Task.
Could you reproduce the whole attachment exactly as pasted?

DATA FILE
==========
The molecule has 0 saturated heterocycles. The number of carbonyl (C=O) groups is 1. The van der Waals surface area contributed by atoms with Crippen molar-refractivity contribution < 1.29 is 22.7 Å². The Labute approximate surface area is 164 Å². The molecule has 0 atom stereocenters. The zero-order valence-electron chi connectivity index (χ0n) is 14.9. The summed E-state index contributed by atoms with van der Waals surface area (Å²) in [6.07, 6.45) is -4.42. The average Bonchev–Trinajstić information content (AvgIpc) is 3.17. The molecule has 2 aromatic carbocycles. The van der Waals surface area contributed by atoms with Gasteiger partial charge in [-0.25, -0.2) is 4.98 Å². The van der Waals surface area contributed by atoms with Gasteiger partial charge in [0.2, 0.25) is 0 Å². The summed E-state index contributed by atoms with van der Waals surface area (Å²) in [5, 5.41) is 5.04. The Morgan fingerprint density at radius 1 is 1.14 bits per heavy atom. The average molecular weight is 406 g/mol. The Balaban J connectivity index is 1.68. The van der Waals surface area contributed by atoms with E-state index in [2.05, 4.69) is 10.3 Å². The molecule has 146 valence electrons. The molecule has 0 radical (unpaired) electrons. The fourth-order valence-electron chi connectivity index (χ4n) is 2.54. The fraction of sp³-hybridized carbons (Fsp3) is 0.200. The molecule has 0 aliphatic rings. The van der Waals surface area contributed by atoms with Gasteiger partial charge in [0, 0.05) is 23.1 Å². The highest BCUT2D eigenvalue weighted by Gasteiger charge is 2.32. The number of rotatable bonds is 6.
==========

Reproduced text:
The molecule has 0 saturated heterocycles. The number of carbonyl (C=O) groups is 1. The van der Waals surface area contributed by atoms with Crippen molar-refractivity contribution < 1.29 is 22.7 Å². The Labute approximate surface area is 164 Å². The molecule has 0 atom stereocenters. The zero-order valence-electron chi connectivity index (χ0n) is 14.9. The summed E-state index contributed by atoms with van der Waals surface area (Å²) in [6.07, 6.45) is -4.42. The average Bonchev–Trinajstić information content (AvgIpc) is 3.17. The molecule has 2 aromatic carbocycles. The van der Waals surface area contributed by atoms with Gasteiger partial charge in [-0.25, -0.2) is 4.98 Å². The van der Waals surface area contributed by atoms with Gasteiger partial charge in [0.2, 0.25) is 0 Å². The summed E-state index contributed by atoms with van der Waals surface area (Å²) in [5, 5.41) is 5.04. The Morgan fingerprint density at radius 1 is 1.14 bits per heavy atom. The average molecular weight is 406 g/mol. The Balaban J connectivity index is 1.68. The van der Waals surface area contributed by atoms with E-state index in [2.05, 4.69) is 10.3 Å². The molecule has 146 valence electrons. The molecule has 0 radical (unpaired) electrons. The fourth-order valence-electron chi connectivity index (χ4n) is 2.54. The fraction of sp³-hybridized carbons (Fsp3) is 0.200. The molecule has 0 aliphatic rings. The van der Waals surface area contributed by atoms with Gasteiger partial charge in [0, 0.05) is 23.1 Å². The highest BCUT2D eigenvalue weighted by Gasteiger charge is 2.32. The number of rotatable bonds is 6.